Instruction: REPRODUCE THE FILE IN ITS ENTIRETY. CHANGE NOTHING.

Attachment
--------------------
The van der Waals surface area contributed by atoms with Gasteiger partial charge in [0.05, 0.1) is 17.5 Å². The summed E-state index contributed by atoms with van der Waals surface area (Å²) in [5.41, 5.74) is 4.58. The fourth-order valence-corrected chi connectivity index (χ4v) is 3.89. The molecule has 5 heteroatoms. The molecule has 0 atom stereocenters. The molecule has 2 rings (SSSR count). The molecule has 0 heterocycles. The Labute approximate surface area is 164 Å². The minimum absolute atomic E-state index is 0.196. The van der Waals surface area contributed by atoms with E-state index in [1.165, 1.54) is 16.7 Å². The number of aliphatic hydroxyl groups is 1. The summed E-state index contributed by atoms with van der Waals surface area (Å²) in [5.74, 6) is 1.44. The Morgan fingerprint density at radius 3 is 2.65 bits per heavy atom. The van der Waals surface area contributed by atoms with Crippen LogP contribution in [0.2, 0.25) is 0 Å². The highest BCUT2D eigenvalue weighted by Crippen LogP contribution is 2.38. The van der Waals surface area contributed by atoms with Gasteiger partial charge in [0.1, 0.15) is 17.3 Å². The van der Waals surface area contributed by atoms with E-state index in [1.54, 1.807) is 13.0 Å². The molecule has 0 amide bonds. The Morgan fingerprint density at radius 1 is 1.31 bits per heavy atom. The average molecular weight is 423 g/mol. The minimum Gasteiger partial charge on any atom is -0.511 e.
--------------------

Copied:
The van der Waals surface area contributed by atoms with Gasteiger partial charge in [0.05, 0.1) is 17.5 Å². The summed E-state index contributed by atoms with van der Waals surface area (Å²) in [5.41, 5.74) is 4.58. The fourth-order valence-corrected chi connectivity index (χ4v) is 3.89. The molecule has 5 heteroatoms. The molecule has 0 atom stereocenters. The molecule has 2 rings (SSSR count). The molecule has 0 heterocycles. The Labute approximate surface area is 164 Å². The minimum absolute atomic E-state index is 0.196. The van der Waals surface area contributed by atoms with E-state index in [1.165, 1.54) is 16.7 Å². The number of aliphatic hydroxyl groups is 1. The summed E-state index contributed by atoms with van der Waals surface area (Å²) in [5.74, 6) is 1.44. The Morgan fingerprint density at radius 3 is 2.65 bits per heavy atom. The van der Waals surface area contributed by atoms with Crippen LogP contribution in [0.2, 0.25) is 0 Å². The highest BCUT2D eigenvalue weighted by Crippen LogP contribution is 2.38. The van der Waals surface area contributed by atoms with Gasteiger partial charge in [0.1, 0.15) is 17.3 Å². The van der Waals surface area contributed by atoms with E-state index in [1.54, 1.807) is 13.0 Å². The molecule has 0 amide bonds. The Morgan fingerprint density at radius 1 is 1.31 bits per heavy atom. The average molecular weight is 423 g/mol. The minimum Gasteiger partial charge on any atom is -0.511 e.